From “The Archdruid Report”
“In the early days of the peak oil movement, similarly, the same insistence on imminent extinction popped up tolerably often. I was convinced at the time, and remain convinced today, that this was largely a product of an odd and very American habit I’ve termed “apocalypse machismo.” One consequence of America’s pervasive anti-intellectualism, with its frankly weird equation of manhood with chest-thumping brainlessness, is that many male American intellectuals end up burdened by doubts about their own masculinity, and some of them respond by trying to talk as tough as possible; intellectual women in this male-dominated culture find they often have to copy that same habit, sometimes to even greater extremes, in order to get taken seriously at all. This has been a major factor all through America’s recent history; the neoconservative movement, packed as it was with academic intellectuals whose obsession with proving their own virility on a global stage drove them into one foreign policy fiasco after another, makes as good a poster child as any.”
Presumably the same thing is at play as in groupthink – the only way to gain status is to be making MORE rather than LESS extreme claims. Uni-directional selection…..
Oh, and later on in the same article – this –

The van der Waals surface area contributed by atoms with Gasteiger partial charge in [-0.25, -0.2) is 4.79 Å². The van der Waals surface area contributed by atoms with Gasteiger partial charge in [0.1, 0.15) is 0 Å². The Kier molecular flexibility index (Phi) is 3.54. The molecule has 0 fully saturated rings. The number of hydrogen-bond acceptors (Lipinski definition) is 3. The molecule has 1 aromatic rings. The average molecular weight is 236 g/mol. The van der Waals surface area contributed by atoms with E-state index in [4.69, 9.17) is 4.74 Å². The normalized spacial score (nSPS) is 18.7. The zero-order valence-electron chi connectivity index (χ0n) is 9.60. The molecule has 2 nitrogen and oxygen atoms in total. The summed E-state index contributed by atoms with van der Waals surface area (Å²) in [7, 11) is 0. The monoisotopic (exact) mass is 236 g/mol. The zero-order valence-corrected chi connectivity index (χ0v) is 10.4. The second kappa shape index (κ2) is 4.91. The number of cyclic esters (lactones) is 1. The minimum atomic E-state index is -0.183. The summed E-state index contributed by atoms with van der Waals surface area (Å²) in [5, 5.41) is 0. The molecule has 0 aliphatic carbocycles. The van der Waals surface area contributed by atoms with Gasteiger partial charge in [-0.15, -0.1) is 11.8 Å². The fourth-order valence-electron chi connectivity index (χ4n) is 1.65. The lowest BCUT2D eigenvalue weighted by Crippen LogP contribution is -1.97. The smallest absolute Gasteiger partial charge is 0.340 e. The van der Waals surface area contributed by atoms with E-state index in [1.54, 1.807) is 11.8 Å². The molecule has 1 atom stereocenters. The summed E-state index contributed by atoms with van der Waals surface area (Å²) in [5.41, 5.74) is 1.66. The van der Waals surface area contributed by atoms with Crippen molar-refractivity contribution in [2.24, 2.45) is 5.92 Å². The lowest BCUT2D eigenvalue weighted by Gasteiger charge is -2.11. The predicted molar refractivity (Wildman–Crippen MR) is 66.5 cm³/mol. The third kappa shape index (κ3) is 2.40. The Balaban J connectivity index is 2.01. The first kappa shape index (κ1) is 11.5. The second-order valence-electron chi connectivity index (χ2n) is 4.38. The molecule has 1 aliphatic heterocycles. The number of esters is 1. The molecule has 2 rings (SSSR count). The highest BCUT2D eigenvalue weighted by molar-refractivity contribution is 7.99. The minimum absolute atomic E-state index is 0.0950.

At this point, roughly in parallel with fundamentalism and the New Age, the environmental movement is having to come face to face with the total failure of its hopes. Back in the heady days of its early successes, the vision that guided it saw environmental protection as the next step forward in the same trajectory of social progress that included the civil rights movement and second wave feminism; it was in this spirit, for example, that environmental lawyers proposed that trees be given legal standing. The hope all along was that industrial civilization could achieve a permanent peace with the world of nature and continue up the infinite road of progress without leaving a scorched and looted planet in its wake.
That hope is dead. If there was ever a chance to achieve it, it went whistling down the wind decades ago, and at this point the jaws of resource depletion and environmental degradation are tightening around the collective throat of the world’s industrial societies, in exactly the fashion predicted in detail forty years ago in the pages of The Limits to Growth. Even if the green technologies promoted by an increasingly frantic minority of environmentalists could support something like today’s rates of energy use, which they can’t, we can no longer afford the sort of massive buildout of those technologies that would be necessary to supplant even a significant part of our current fossil fuel consumption. If what’s left of the environmental movement managed to overcome its own internal dysfunctions and the formidable opposition of its foes, and became a mass movement again, the most it could accomplish at this point would be the protection of some of the most vulnerable ecosystems as industrial society stumbles down the first bitter steps of the long descent into the deindustrial future.